My Photo

search the juice

January 2008

Sun Mon Tue Wed Thu Fri Sat
    1 2 3 4 5
6 7 8 9 10 11 12
13 14 15 16 17 18 19
20 21 22 23 24 25 26
27 28 29 30 31    


  • Food & Drink Blog Top Sites

« Succinct Reviews: Weinbach Muscat | Main | Food Words: Gratin »

03 October 2006

Wine for the Masses

Monkdrinking Religion has been referred to as, "opium of the people."  I'm certain there is much disagreement with that sentiment.  However, one thing all wine lovers can agree on is that religion was crucial in providing wine for the masses.

Justinian I, a 4th century Roman Emperor, was of the mind that his empire was best united under a single faith.  And the lucky faith winner in this imperial showdown was Christianity.  Once Christianity became the state religion, wine became more than just tasty Roman juice, it became  powerful religious accouterment.  Thus, when the Western Roman empire collapsed, winemaking did not.  It was preserved in Western Europe by clergymen in order to celebrate the Eucharist.

However, it's more than simply religion, which preserved viticulture, it was the monks.  At the time of Rome's decline, monks were practically the only literate dwellers in Europe.  Additionally, monks owned large tracts of land and had the time (that's what vows of celibacy, silence, etc. will get you) to experiment in vineyards and record their knowledge for posterity.  That isn't to say that no one else was growing or drinking wine at the time.  The Germanic tribes who enjoyed sacking Roman outposts were certainly fond of wine (Barbarian Riesling, anyone?).  However, the monks appear to have been able to hold onto and consolidate vineyards, as well as build up a body of viticultural knowledge.  Praise the monks!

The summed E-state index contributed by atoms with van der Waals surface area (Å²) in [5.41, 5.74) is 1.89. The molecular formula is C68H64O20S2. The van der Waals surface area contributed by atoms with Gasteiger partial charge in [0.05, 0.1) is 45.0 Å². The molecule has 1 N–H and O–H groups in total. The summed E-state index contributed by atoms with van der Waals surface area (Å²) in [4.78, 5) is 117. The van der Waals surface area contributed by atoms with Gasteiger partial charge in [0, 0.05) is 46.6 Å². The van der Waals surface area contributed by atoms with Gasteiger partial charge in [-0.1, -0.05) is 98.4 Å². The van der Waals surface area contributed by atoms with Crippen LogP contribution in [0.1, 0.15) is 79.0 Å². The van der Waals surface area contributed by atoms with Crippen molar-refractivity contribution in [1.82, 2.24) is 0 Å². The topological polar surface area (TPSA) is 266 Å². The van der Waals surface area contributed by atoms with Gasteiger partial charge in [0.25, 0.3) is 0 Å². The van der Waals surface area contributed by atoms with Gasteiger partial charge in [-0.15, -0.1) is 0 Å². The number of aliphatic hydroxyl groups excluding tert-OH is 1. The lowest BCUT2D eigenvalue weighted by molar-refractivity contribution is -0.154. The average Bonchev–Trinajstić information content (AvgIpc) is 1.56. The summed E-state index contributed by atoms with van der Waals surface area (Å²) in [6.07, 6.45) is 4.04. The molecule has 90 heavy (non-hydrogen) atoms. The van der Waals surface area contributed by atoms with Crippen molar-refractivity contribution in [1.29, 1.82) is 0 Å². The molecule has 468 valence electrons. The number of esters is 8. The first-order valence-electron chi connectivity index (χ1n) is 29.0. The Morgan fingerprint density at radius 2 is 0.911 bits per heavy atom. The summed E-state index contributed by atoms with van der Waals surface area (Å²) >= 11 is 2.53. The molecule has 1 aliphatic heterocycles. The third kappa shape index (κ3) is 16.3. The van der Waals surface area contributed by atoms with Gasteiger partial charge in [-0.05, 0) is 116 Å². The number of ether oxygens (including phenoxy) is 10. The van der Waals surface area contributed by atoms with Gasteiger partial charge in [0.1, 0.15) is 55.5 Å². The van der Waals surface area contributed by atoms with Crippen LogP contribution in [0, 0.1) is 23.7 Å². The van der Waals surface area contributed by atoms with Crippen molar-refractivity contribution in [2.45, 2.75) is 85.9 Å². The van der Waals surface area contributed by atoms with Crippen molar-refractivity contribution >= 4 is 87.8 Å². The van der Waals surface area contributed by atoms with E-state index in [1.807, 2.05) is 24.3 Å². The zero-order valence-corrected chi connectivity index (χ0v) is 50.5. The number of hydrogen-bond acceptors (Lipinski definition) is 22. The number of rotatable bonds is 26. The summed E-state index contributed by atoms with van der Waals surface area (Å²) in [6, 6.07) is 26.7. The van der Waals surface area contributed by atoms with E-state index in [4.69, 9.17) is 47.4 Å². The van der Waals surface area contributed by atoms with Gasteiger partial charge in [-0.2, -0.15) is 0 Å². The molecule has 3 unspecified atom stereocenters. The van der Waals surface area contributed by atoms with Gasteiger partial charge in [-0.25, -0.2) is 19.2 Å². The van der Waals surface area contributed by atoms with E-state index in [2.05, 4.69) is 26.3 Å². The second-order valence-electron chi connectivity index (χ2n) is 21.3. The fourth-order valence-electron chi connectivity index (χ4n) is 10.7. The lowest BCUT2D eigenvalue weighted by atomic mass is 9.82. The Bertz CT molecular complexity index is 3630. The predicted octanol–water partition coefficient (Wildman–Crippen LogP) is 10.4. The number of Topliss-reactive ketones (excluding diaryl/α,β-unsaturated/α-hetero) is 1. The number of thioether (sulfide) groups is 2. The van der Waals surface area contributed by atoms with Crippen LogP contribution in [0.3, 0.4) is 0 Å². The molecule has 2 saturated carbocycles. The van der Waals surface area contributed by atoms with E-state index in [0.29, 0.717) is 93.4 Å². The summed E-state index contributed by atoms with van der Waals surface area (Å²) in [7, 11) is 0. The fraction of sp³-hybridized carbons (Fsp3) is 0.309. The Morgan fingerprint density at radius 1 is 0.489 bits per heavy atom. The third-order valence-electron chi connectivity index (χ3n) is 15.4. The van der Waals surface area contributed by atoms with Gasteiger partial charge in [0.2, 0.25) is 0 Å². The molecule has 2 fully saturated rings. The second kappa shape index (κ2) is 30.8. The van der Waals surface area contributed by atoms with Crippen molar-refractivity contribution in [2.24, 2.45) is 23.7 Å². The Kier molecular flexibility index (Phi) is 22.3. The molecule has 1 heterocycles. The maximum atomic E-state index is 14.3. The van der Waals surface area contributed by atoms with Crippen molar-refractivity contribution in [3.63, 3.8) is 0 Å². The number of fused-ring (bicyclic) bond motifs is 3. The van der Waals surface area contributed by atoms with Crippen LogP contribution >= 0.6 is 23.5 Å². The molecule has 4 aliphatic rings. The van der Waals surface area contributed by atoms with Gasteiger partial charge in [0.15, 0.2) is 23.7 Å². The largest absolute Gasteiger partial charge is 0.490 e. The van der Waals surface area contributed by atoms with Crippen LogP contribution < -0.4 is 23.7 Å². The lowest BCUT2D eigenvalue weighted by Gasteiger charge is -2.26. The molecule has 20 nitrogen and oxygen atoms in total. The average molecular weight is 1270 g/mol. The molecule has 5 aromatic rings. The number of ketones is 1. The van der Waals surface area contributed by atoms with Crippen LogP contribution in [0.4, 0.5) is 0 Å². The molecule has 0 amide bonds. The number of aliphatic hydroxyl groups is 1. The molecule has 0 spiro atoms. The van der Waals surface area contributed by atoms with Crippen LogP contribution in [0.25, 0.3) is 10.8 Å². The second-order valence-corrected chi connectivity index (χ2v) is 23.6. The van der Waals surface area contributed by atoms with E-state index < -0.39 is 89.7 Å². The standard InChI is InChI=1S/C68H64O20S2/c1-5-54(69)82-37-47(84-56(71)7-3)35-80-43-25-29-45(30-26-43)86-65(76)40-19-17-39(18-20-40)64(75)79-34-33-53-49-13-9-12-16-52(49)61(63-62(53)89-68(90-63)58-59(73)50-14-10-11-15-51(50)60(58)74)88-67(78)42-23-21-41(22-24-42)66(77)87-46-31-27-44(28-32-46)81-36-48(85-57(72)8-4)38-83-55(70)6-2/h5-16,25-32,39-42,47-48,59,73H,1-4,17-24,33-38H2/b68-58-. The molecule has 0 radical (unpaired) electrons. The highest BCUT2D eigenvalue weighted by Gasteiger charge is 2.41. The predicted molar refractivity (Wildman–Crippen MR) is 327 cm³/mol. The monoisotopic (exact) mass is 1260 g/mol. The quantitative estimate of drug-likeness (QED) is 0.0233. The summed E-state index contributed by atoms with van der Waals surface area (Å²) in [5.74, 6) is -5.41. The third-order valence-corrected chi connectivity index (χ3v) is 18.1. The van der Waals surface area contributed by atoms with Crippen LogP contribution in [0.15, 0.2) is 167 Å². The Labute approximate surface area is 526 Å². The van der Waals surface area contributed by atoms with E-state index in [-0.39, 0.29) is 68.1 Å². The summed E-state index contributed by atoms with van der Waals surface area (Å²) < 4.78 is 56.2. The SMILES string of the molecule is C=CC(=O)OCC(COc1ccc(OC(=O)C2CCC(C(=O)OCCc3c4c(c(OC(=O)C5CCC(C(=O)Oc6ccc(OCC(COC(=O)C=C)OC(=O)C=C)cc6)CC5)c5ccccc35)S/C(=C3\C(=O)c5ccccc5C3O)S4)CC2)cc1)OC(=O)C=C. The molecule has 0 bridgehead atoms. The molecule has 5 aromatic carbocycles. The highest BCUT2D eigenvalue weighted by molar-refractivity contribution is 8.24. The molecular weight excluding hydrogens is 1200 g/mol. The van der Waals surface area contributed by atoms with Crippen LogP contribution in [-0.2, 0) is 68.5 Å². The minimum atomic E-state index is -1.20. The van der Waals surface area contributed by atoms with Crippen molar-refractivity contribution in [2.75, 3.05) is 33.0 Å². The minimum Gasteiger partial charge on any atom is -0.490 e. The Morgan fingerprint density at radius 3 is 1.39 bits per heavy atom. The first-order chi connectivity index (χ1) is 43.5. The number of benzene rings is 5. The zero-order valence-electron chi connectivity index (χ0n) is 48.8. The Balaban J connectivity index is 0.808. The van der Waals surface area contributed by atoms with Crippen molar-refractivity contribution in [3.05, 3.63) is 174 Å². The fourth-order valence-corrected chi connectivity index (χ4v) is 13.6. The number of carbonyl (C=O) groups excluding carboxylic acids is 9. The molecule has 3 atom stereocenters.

As time passed, various monastic orders became winemaking experts in certain regions.  For example, the Benedictines had winemaking monasteries in the Loire, Champagne, Bordeaux and Burgundy.  The less famous Cistercians are believed to be the first to plant Chardonnay in Chablis.  Carthusian monks made wine in Switzerland, Germany and northeastern Spain.

Of course we can all thank the Padres for bringing wine to the Americas.  The Jesuits made wine in Peru, while later, in the 18th century, the Franciscans began pressing grapes in California.  Would there have been winemaking in the west without the monks?  Perhaps, but it would have definitely evolved much differently.  Without the clergy, was there a chance that winemaking would have died out after the fall of Rome?  Who knows.  All I can say is, "Thank Bacchus for winemaking monks!"

Technorati Tags:


TrackBack URL for this entry:

Listed below are links to weblogs that reference Wine for the Masses:


The comments to this entry are closed.

site sponsors

Vino Voyeur